The Chinese government took drastic measures to clean up the air quality ahead of the games, cutting industrial activity by 30 percent, halting all construction and reducing the number of cars on the road by half. The “great shutdown” has not only provided one San Diego scientist a unique opportunity to study human impact on the planet’s surface temperature on a scale that may never be repeated again, it also has the potential to directly impact San Diego’s climate in the coming weeks.
Professor V. Ramanathan is a distinguished professor of atmospheric sciences and the director of the Center for Atmospheric Sciences (CAS) at the Scripps Institution of Oceanography (SIO) at University of California, San Diego (UCSD). He says that the Olympic organizers and the Chinese government have provided a huge and unprecedented opportunity to see what happens when a heavily industrialized region drastically reduces it’s daily emissions.
Drawing an analogy between the current global warming debate and the controversy that followed the first studies to link cigarette smoking and lung cancer Ramanathan says “Imagine that you have a population of cigarette smokers and that you are able to suddenly stop half of them from smoking to see what happens.” The “great shutdown” that China has imposed ahead of the games provides just such an opportunity to observe the impact of human activity on global warming. “It’s a golden opportunity to get some incredible data. I think that such a study, on such a huge scale will never be repeated”, he says.
As part of the Cheju ABC Plume-Monsoon Experiment (CAPMEX), Ramanathan and his team will fly instrument laden Autonomous Unmanned Air Vehicles (AUAV) into the projected path of pollution plumes coming from Beijing over the next eight weeks. The aircraft are small, weighing only sixty pounds with a wingspan of roughly eight feet and are powered by an engine similar to a lawn mower engine. “The engines are located under the back of the aircraft and the instruments that measure the pollution are located on the front. “That way we are sure that we are not measuring our own exhaust” says Ramanathan.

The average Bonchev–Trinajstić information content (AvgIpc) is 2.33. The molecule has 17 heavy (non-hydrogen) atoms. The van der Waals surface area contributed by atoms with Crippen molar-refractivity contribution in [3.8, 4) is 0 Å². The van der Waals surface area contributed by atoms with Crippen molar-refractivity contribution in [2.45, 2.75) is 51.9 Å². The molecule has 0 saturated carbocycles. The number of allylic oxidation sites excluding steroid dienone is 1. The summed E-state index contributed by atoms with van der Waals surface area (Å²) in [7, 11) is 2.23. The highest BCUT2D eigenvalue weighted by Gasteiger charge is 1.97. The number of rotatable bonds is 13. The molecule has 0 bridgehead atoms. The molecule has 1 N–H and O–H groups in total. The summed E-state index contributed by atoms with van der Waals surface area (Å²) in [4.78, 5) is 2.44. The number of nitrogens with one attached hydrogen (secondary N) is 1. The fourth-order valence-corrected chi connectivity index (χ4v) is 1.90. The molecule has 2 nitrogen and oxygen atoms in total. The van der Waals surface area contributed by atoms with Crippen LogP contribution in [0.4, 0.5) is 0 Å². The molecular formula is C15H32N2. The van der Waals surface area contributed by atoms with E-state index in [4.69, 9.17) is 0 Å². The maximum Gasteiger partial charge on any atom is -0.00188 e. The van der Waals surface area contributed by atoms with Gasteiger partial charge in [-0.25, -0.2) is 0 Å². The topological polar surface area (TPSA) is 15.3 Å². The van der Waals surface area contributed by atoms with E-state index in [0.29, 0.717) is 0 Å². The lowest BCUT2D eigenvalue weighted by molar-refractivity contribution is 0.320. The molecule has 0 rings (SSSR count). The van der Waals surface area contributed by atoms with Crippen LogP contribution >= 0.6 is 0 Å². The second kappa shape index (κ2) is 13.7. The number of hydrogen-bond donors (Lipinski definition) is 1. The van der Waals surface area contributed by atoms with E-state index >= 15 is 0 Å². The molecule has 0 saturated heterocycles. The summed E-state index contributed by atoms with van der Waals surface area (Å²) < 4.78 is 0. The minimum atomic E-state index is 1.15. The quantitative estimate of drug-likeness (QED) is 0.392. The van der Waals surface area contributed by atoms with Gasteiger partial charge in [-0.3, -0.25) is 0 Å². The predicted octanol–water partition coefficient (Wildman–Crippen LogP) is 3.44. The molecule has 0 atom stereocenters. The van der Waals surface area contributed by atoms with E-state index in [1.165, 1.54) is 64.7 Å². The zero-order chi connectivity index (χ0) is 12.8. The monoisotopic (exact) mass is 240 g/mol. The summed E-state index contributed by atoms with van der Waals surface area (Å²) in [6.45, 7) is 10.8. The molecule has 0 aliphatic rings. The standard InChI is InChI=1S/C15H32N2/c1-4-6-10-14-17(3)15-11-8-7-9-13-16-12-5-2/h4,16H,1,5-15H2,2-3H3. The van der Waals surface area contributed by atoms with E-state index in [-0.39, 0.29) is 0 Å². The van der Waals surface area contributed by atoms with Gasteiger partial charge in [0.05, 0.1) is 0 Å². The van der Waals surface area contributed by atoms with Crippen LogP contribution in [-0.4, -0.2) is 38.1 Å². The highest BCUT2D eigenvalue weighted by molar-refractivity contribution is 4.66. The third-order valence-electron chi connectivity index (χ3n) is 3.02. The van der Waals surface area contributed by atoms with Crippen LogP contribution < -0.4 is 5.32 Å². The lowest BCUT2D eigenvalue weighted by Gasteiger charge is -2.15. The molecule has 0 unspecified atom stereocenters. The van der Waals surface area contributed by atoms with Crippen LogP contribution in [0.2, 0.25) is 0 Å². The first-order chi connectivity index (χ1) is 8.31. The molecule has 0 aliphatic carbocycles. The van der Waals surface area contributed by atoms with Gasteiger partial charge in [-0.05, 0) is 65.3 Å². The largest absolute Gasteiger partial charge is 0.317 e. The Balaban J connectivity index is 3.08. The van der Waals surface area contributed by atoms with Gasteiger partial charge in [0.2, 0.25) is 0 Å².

The flights will originate from Cheju, a small island in the Korea Strait, located about 725 miles southeast of Beijing. The initial test flights began on August 9th and the experiment is scheduled to run through Sept. 30. The missions will fly in airspace that is not in use by civilian or military aircraft and although the flight paths are preprogrammed, the AUAVs the ground crew has the ability to intercede and change course at any time.
The fact that the AUAVs will be flying from Korea and not in China or closer to Beijing naturally leads to questions about whether there may be some political reason for the origin of the flights. Ramanathan quickly dispels any such notions though. AUAV flights over populated areas are restricted even in the US where his group is currently flying regular missions from Edwards Air Force Base as part of the California AUAV Air Pollution Profiling Study, (CAPPS). Besides, “at 10,000ft we are sampling air from sources over a 1,000 miles away” says Ramanathan. Thus, “the question of flying over China or Chinese airspace never arose”, he says.
NASA satellites will be recording data in the same study area as the AUAV missions and ground observations will be made in the area at the same time. Satellite studies of the source of air pollution in the region have been ongoing for many years, “particularly from sources in China and Beijing”, says Ramanathan. “The experiment will provide an opportunity to validate those studies with the aircraft and ground observations”. He says that the Korean government has invested roughly half a million dollars in the instrumentation used to make the ground observations that began on August 1st and that three Korean scientists will take part in the experiment.